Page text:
Conducting a daily survey of wolf habitat requires driving or walking down every possible path within a wolf’s territory. Signs of activity could include fresh footprints or tracks. This can tell us how many animals were in the area and what direction they were heading.
Large dogs can produce footprints that are similar in size to those of wolves; but the pattern of tracks can be distinguished based on the placement of their feet and the directness of the chosen route. Dogs have a tendency to wander more, while wolves will walk in a more efficient straight line.
In addition to tracks, we conduct a survey of fresh scat. It’s not glamorous, but examining their feces provides valuable information about what the wolves have been eating and how recently they walked along a trail.
Using the information from our daytime survey, we plan a shorter nighttime howling route. Howling is a natural behavior during the evenings, when wolves call to signal that a territory is occupied. At each stopping point on our route, a researcher must get out of the vehicle and howl while another researcher records with a microphone any wolf responses, announcing their presence or defending territory. If we are successful in eliciting a response, we continue in its direction until we get as close as possible.
Use of lights is discouraged since it can deter the wolves from calling again, so we needed to feel our way through the forest at night. Personally, I think it is incredibly exciting to be walking down a trail in the dark and have a wolf walk within feet of where I am. It may sound scary, but we are not in any danger since wolves prefer to avoid contact with humans. During our month-long survey, we were fortunate to experience two close wolf encounters.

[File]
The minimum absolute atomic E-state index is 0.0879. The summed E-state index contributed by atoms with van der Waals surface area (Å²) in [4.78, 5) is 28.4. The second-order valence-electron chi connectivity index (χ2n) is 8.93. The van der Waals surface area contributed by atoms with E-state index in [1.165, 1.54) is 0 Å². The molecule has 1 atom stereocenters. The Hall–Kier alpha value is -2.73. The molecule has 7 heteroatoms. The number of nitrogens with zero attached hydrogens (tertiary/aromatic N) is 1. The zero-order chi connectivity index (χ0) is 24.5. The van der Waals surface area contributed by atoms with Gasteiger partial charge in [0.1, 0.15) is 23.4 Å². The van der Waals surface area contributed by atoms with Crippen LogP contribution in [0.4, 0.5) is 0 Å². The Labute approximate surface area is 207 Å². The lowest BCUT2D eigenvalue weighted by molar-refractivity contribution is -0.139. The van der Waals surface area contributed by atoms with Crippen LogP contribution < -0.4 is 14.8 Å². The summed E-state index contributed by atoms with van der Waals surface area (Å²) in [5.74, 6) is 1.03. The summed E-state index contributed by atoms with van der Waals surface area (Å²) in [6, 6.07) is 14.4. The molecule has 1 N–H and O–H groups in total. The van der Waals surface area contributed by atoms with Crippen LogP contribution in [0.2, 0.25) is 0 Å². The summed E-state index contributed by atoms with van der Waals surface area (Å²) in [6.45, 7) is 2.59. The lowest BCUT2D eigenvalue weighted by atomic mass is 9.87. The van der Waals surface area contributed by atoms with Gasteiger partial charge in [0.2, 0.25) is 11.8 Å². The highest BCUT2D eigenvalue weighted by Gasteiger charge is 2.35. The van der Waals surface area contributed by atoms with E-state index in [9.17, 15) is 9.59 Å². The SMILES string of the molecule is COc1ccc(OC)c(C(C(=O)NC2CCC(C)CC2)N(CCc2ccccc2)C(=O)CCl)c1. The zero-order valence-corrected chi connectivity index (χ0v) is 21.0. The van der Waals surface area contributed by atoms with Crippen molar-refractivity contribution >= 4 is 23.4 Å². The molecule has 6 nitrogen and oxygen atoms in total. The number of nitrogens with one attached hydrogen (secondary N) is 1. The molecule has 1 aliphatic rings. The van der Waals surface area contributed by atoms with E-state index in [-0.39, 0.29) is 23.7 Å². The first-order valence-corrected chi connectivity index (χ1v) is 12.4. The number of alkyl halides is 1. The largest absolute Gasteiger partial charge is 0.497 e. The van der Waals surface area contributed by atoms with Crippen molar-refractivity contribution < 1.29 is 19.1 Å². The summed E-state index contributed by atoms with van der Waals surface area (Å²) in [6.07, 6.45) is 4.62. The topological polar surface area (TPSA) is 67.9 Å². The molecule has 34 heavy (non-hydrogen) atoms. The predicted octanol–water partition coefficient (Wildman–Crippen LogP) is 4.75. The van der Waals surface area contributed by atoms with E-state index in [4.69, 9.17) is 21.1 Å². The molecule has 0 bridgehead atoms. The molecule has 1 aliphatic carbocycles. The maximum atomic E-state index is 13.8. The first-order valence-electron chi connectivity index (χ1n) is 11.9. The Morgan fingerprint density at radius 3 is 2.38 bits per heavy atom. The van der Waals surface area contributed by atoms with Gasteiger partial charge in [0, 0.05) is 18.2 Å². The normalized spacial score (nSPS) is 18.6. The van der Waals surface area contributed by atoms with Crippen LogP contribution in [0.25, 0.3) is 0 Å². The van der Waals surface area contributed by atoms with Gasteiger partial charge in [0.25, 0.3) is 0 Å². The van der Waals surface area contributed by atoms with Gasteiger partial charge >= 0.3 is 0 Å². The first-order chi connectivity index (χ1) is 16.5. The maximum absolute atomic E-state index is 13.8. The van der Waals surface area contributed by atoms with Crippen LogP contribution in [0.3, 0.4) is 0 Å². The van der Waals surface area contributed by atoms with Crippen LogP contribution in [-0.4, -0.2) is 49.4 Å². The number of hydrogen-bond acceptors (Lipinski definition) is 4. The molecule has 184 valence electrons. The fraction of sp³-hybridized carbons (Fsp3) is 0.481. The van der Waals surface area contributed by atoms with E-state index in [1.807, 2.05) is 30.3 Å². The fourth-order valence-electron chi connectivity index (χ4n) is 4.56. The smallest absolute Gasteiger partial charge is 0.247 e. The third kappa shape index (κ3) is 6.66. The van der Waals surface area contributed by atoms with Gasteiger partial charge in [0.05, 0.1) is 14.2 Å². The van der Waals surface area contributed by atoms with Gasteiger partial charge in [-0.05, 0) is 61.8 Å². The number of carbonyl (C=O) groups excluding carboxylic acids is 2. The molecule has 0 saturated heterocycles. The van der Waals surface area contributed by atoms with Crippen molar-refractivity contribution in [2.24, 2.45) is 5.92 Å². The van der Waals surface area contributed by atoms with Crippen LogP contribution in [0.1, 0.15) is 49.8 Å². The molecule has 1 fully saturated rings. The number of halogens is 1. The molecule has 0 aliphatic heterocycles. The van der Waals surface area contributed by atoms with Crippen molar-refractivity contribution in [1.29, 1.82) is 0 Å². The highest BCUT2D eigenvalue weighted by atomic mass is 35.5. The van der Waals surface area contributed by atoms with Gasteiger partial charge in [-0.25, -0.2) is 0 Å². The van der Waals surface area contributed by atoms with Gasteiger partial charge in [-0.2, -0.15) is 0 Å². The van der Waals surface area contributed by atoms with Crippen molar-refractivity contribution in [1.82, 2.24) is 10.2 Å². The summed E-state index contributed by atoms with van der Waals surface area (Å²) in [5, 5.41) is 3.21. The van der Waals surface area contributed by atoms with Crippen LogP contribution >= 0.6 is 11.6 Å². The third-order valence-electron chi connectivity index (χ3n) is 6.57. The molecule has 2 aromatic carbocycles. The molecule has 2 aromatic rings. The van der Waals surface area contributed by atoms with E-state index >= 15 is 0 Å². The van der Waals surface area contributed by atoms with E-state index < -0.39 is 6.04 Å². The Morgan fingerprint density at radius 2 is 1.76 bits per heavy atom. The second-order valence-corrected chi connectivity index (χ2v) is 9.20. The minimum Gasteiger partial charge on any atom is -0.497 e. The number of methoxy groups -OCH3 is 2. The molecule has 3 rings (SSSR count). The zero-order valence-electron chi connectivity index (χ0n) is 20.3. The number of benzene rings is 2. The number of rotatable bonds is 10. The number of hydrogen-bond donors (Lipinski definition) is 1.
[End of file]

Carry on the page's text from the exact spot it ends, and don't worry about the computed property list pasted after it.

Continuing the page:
Back in the lab, analyzing the calls
With the howls recorded, we can return to the lab to analyze our findings using audio software.
We were able to isolate 21 howls from two adult wolves over two evenings. For each howl, we made six types of frequency measurements and two types of duration measurements. Frequency is how high or low the pitch of the howl sounds and duration is the length of time the howl lasted.
For wild gray wolves, we found that the maximum frequency – that is, the highest sound an animal produced – and the frequency at the end of the howl were the two variables that were most individualistic. For captive wolves, it was different. The lowest frequency an individual produced – what in acoustics is called their fundamental frequency – and the loudness of its calls were the factors that best differentiated among the captive individuals.
The differences in useful identification information between wild and captive howls are likely a reflection of signal quality. The captive recordings are much clearer than what we were able to record in the wild, where we were typically at least half a mile away from the wolves; the signal degrades with distance. As signal quality declines, maximum frequency and end frequency become more useful in individual identification.
Based on our findings and previous research, it is possible to monitor gray wolf populations using non-invasive methods. To do so effectively, researchers would need to record known individuals in a particular area. Once they’ve built up a database of known individuals’ howls, they can conduct nightly surveys. Comparing new recordings to those in the audio library would let them determine which individuals are in an area.
While radio-collaring procedures may still be useful in some cases, vocal identification is a promising alternative for monitoring individuals. Acoustic surveys are still a time-consuming process, but they eliminate the time needed to trap individuals and remove any possibility of accidentally injuring an animal in a trap. Additionally, once researchers gather a database of positively identified individuals, they can use remote monitoring stations to record howls, thus reducing the amount of time spent conducting nightly surveys. Acoustic monitoring could potentially track all the wolves in multiple packs whereas radio-collaring is typically used to track a single member in select packs.